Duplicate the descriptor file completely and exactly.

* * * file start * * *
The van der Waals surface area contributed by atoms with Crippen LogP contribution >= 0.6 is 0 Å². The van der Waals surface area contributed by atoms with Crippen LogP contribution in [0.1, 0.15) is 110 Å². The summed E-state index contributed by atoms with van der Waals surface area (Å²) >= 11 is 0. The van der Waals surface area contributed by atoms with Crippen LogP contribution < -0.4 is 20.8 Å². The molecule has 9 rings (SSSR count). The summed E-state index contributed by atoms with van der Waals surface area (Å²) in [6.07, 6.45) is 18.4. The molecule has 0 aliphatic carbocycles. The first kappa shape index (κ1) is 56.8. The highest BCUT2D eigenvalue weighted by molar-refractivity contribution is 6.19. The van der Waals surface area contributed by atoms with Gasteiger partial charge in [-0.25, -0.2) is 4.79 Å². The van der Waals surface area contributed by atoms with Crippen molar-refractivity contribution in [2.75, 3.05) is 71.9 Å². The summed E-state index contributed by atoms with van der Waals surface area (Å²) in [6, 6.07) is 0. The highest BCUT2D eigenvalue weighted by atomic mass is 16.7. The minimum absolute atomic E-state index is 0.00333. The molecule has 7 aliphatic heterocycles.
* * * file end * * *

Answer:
The van der Waals surface area contributed by atoms with Crippen LogP contribution >= 0.6 is 0 Å². The van der Waals surface area contributed by atoms with Crippen LogP contribution in [0.1, 0.15) is 110 Å². The summed E-state index contributed by atoms with van der Waals surface area (Å²) >= 11 is 0. The van der Waals surface area contributed by atoms with Crippen LogP contribution < -0.4 is 20.8 Å². The molecule has 9 rings (SSSR count). The summed E-state index contributed by atoms with van der Waals surface area (Å²) in [6.07, 6.45) is 18.4. The molecule has 0 aliphatic carbocycles. The first kappa shape index (κ1) is 56.8. The highest BCUT2D eigenvalue weighted by molar-refractivity contribution is 6.19. The van der Waals surface area contributed by atoms with Gasteiger partial charge in [-0.25, -0.2) is 4.79 Å². The van der Waals surface area contributed by atoms with Crippen molar-refractivity contribution in [2.75, 3.05) is 71.9 Å². The summed E-state index contributed by atoms with van der Waals surface area (Å²) in [6, 6.07) is 0. The highest BCUT2D eigenvalue weighted by atomic mass is 16.7. The minimum absolute atomic E-state index is 0.00333. The molecule has 7 aliphatic heterocycles.